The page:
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Article: Biliary atresia: East versus west

TitleBiliary atresia: East versus west
Authors
KeywordsBiliary atresia
Kasai portoenterostomy
Liver transplant
Biliary atresia splenic malformation syndrome
Issue Date2020
PublisherWB Saunders Co. The Journal's web site is located at http://www.elsevier.com/locate/sempedsurg
Citation
Seminars in Pediatric Surgery, 2020, v. 29 n. 4, p. article no. 150950 How to Cite?
AbstractBiliary atresia (BA) is a common cause of surgical jaundice during the neonatal period. It is currently considered as a spectrum of diseases with a common final pathology characterized by obliteration of the extrahepatic biliary tract and the absence of normally branching intrahepatic ducts. Though it is a global disease that can be found in all ethnicities there are some clear differences between BA arising in the East and the West. This is likely to be related to different genetic, environmental and cultural factors. BA is more frequently found in Far Eastern infants (both Chinese and Japanese) though the syndromic associations are much less common. Many Eastern countries have national screening programmes not seen in the West possibly due to debate over its cost effectiveness in countries where incidence is low. Kasai portoenterostomy (KPE) is considered as the primary treatment of BA but its outcome still remains unsatisfactory across the region. Given the complexity of BA, it is unlikely that strategic advances could be made by the sole effort of individual countries and we believe that collaboration between the East and West is the way forward.
Persistent Identifierhttp://hdl.handle.net/10722/295283
ISSN
2019 Impact Factor: 2.807
2015 SCImago Journal Rankings: 0.816
ISI Accession Number ID

 

DC FieldValueLanguage
dc.contributor.authorChung, PHY-
dc.contributor.authorZheng, S-
dc.contributor.authorTam, PKH-
dc.date.accessioned2021-01-11T13:57:55Z-
dc.date.available2021-01-11T13:57:55Z-
dc.date.issued2020-
dc.identifier.citationSeminars in Pediatric Surgery, 2020, v. 29 n. 4, p. article no. 150950-
dc.identifier.issn1055-8586-
dc.identifier.urihttp://hdl.handle.net/10722/295283-
dc.description.abstractBiliary atresia (BA) is a common cause of surgical jaundice during the neonatal period. It is currently considered as a spectrum of diseases with a common final pathology characterized by obliteration of the extrahepatic biliary tract and the absence of normally branching intrahepatic ducts. Though it is a global disease that can be found in all ethnicities there are some clear differences between BA arising in the East and the West. This is likely to be related to different genetic, environmental and cultural factors. BA is more frequently found in Far Eastern infants (both Chinese and Japanese) though the syndromic associations are much less common. Many Eastern countries have national screening programmes not seen in the West possibly due to debate over its cost effectiveness in countries where incidence is low. Kasai portoenterostomy (KPE) is considered as the primary treatment of BA but its outcome still remains unsatisfactory across the region. Given the complexity of BA, it is unlikely that strategic advances could be made by the sole effort of individual countries and we believe that collaboration between the East and West is the way forward.-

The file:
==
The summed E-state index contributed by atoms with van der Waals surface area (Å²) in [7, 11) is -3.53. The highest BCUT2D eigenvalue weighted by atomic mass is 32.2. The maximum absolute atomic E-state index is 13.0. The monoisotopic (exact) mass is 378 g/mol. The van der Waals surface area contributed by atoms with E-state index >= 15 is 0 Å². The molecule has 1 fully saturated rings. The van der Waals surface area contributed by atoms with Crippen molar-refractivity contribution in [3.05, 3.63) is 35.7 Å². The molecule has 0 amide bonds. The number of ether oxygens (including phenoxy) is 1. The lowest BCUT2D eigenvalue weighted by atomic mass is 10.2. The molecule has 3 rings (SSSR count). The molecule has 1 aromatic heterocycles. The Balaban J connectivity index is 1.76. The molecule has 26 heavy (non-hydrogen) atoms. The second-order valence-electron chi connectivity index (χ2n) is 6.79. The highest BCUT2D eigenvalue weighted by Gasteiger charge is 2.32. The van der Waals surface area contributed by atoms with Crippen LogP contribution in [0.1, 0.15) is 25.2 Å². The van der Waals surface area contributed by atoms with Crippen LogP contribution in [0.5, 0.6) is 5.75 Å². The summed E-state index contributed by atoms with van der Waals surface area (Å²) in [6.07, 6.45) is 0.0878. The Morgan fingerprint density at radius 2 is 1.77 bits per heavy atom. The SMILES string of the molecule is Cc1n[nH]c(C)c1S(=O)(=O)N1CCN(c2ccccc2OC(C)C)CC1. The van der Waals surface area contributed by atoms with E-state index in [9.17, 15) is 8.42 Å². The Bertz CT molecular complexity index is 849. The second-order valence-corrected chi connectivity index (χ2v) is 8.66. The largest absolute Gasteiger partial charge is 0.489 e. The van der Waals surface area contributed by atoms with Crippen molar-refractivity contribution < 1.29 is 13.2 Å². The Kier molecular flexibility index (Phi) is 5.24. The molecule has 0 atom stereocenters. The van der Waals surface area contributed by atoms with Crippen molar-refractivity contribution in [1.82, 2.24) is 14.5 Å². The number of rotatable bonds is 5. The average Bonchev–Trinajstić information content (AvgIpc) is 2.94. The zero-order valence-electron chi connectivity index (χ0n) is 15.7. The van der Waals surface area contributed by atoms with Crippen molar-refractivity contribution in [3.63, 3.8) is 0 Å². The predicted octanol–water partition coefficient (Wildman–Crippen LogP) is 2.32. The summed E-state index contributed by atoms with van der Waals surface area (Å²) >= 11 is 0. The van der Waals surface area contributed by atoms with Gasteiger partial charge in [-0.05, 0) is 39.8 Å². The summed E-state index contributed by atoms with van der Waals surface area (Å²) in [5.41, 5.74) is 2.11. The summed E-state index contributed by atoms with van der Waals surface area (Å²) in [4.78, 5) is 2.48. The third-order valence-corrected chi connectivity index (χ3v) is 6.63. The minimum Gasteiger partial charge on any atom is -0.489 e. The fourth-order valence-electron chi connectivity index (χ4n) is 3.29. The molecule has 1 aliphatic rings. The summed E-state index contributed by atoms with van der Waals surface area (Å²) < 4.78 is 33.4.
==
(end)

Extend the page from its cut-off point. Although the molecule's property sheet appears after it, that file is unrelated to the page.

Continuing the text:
dc.languageeng-
dc.publisherWB Saunders Co. The Journal's web site is located at http://www.elsevier.com/locate/sempedsurg-
dc.relation.ispartofSeminars in Pediatric Surgery-
dc.subjectBiliary atresia-
dc.subjectKasai portoenterostomy-
dc.subjectLiver transplant-
dc.subjectBiliary atresia splenic malformation syndrome-
dc.titleBiliary atresia: East versus west-
dc.typeArticle-
dc.identifier.emailChung, PHY: chungphy@hku.hk-
dc.identifier.emailTam, PKH: paultam@hku.hk-
dc.identifier.authorityChung, PHY=rp02002-
dc.identifier.authorityTam, PKH=rp00060-
dc.description.naturelink_to_subscribed_fulltext-
dc.identifier.doi10.1016/j.sempedsurg.2020.150950-
dc.identifier.pmid32861448-
dc.identifier.hkuros320789-
dc.identifier.volume29-
dc.identifier.issue4-
dc.identifier.spagearticle no. 150950-
dc.identifier.epagearticle no. 150950-
dc.identifier.isiWOS:000566777300008-
dc.publisher.placeUnited States-

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